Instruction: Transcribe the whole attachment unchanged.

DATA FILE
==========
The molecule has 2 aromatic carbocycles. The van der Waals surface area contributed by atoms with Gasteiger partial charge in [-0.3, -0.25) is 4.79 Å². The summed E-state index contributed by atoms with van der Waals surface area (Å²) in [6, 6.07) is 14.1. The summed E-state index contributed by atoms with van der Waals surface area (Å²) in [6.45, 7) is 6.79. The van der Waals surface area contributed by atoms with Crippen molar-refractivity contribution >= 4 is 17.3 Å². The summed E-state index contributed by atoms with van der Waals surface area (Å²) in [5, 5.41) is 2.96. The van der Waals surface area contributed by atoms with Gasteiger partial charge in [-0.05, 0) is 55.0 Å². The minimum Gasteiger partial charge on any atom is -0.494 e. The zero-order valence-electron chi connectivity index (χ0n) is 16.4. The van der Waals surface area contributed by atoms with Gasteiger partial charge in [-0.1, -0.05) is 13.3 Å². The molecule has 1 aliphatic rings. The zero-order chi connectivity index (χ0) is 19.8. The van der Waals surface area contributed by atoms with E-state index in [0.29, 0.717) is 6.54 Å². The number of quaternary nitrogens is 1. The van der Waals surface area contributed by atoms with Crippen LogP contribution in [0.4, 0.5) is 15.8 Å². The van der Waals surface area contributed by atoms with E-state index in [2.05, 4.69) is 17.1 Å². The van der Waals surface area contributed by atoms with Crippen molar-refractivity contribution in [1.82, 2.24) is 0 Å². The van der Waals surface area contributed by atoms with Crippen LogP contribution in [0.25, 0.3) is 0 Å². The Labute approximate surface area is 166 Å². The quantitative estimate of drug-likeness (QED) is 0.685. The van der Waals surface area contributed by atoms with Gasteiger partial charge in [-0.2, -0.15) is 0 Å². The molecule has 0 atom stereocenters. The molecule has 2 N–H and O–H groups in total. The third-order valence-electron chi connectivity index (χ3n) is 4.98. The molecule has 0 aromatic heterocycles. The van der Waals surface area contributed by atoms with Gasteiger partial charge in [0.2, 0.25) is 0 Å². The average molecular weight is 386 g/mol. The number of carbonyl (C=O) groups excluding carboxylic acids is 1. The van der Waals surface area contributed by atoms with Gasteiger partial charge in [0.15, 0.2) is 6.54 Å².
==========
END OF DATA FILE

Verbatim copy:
The molecule has 2 aromatic carbocycles. The van der Waals surface area contributed by atoms with Gasteiger partial charge in [-0.3, -0.25) is 4.79 Å². The summed E-state index contributed by atoms with van der Waals surface area (Å²) in [6, 6.07) is 14.1. The summed E-state index contributed by atoms with van der Waals surface area (Å²) in [6.45, 7) is 6.79. The van der Waals surface area contributed by atoms with Crippen molar-refractivity contribution >= 4 is 17.3 Å². The summed E-state index contributed by atoms with van der Waals surface area (Å²) in [5, 5.41) is 2.96. The van der Waals surface area contributed by atoms with Gasteiger partial charge in [-0.05, 0) is 55.0 Å². The minimum Gasteiger partial charge on any atom is -0.494 e. The zero-order valence-electron chi connectivity index (χ0n) is 16.4. The van der Waals surface area contributed by atoms with Gasteiger partial charge in [-0.1, -0.05) is 13.3 Å². The molecule has 1 aliphatic rings. The zero-order chi connectivity index (χ0) is 19.8. The van der Waals surface area contributed by atoms with E-state index in [0.29, 0.717) is 6.54 Å². The number of quaternary nitrogens is 1. The van der Waals surface area contributed by atoms with Crippen LogP contribution in [0.4, 0.5) is 15.8 Å². The van der Waals surface area contributed by atoms with E-state index in [2.05, 4.69) is 17.1 Å². The van der Waals surface area contributed by atoms with Crippen molar-refractivity contribution in [1.82, 2.24) is 0 Å². The van der Waals surface area contributed by atoms with Crippen LogP contribution in [0.25, 0.3) is 0 Å². The Labute approximate surface area is 166 Å². The quantitative estimate of drug-likeness (QED) is 0.685. The van der Waals surface area contributed by atoms with Gasteiger partial charge in [-0.2, -0.15) is 0 Å². The molecule has 0 atom stereocenters. The molecule has 2 N–H and O–H groups in total. The third-order valence-electron chi connectivity index (χ3n) is 4.98. The molecule has 0 aromatic heterocycles. The van der Waals surface area contributed by atoms with Gasteiger partial charge in [0.2, 0.25) is 0 Å². The average molecular weight is 386 g/mol. The number of carbonyl (C=O) groups excluding carboxylic acids is 1. The van der Waals surface area contributed by atoms with Gasteiger partial charge in [0.15, 0.2) is 6.54 Å².